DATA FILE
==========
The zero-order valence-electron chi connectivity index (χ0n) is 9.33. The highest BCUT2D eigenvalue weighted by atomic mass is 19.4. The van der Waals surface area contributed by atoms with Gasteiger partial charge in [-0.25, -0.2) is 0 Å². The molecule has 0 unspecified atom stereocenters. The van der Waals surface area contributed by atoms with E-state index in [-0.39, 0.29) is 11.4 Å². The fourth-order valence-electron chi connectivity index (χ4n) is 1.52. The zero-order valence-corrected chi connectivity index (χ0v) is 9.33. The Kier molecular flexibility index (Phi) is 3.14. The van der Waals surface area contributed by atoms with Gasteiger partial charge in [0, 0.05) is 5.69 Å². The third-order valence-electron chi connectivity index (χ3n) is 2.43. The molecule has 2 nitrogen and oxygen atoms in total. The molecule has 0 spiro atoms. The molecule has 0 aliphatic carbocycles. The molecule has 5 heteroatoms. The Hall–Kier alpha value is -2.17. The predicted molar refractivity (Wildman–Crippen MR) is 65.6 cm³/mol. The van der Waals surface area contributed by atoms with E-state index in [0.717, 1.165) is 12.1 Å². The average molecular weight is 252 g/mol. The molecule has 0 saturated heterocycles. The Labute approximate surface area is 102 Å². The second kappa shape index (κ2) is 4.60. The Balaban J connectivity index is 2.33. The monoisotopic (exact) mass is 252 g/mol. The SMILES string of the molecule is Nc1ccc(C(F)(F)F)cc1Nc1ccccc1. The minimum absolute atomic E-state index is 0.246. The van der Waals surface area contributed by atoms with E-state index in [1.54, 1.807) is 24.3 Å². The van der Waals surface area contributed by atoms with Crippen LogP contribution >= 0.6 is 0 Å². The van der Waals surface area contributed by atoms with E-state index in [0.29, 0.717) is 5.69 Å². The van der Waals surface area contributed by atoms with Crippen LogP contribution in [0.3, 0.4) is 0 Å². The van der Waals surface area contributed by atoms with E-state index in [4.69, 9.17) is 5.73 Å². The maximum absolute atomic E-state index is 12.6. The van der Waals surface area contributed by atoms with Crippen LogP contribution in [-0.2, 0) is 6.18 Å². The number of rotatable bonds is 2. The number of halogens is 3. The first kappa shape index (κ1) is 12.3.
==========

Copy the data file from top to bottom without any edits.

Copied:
The zero-order valence-electron chi connectivity index (χ0n) is 9.33. The highest BCUT2D eigenvalue weighted by atomic mass is 19.4. The van der Waals surface area contributed by atoms with Gasteiger partial charge in [-0.25, -0.2) is 0 Å². The molecule has 0 unspecified atom stereocenters. The van der Waals surface area contributed by atoms with E-state index in [-0.39, 0.29) is 11.4 Å². The fourth-order valence-electron chi connectivity index (χ4n) is 1.52. The zero-order valence-corrected chi connectivity index (χ0v) is 9.33. The Kier molecular flexibility index (Phi) is 3.14. The van der Waals surface area contributed by atoms with Gasteiger partial charge in [0, 0.05) is 5.69 Å². The third-order valence-electron chi connectivity index (χ3n) is 2.43. The molecule has 2 nitrogen and oxygen atoms in total. The molecule has 0 spiro atoms. The molecule has 0 aliphatic carbocycles. The molecule has 5 heteroatoms. The Hall–Kier alpha value is -2.17. The predicted molar refractivity (Wildman–Crippen MR) is 65.6 cm³/mol. The van der Waals surface area contributed by atoms with E-state index in [0.717, 1.165) is 12.1 Å². The average molecular weight is 252 g/mol. The molecule has 0 saturated heterocycles. The Labute approximate surface area is 102 Å². The second kappa shape index (κ2) is 4.60. The Balaban J connectivity index is 2.33. The monoisotopic (exact) mass is 252 g/mol. The SMILES string of the molecule is Nc1ccc(C(F)(F)F)cc1Nc1ccccc1. The minimum absolute atomic E-state index is 0.246. The van der Waals surface area contributed by atoms with E-state index in [1.54, 1.807) is 24.3 Å². The van der Waals surface area contributed by atoms with Crippen LogP contribution >= 0.6 is 0 Å². The van der Waals surface area contributed by atoms with E-state index in [0.29, 0.717) is 5.69 Å². The van der Waals surface area contributed by atoms with Crippen LogP contribution in [0.3, 0.4) is 0 Å². The van der Waals surface area contributed by atoms with E-state index in [4.69, 9.17) is 5.73 Å². The maximum absolute atomic E-state index is 12.6. The van der Waals surface area contributed by atoms with Crippen LogP contribution in [-0.2, 0) is 6.18 Å². The number of rotatable bonds is 2. The number of halogens is 3. The first kappa shape index (κ1) is 12.3.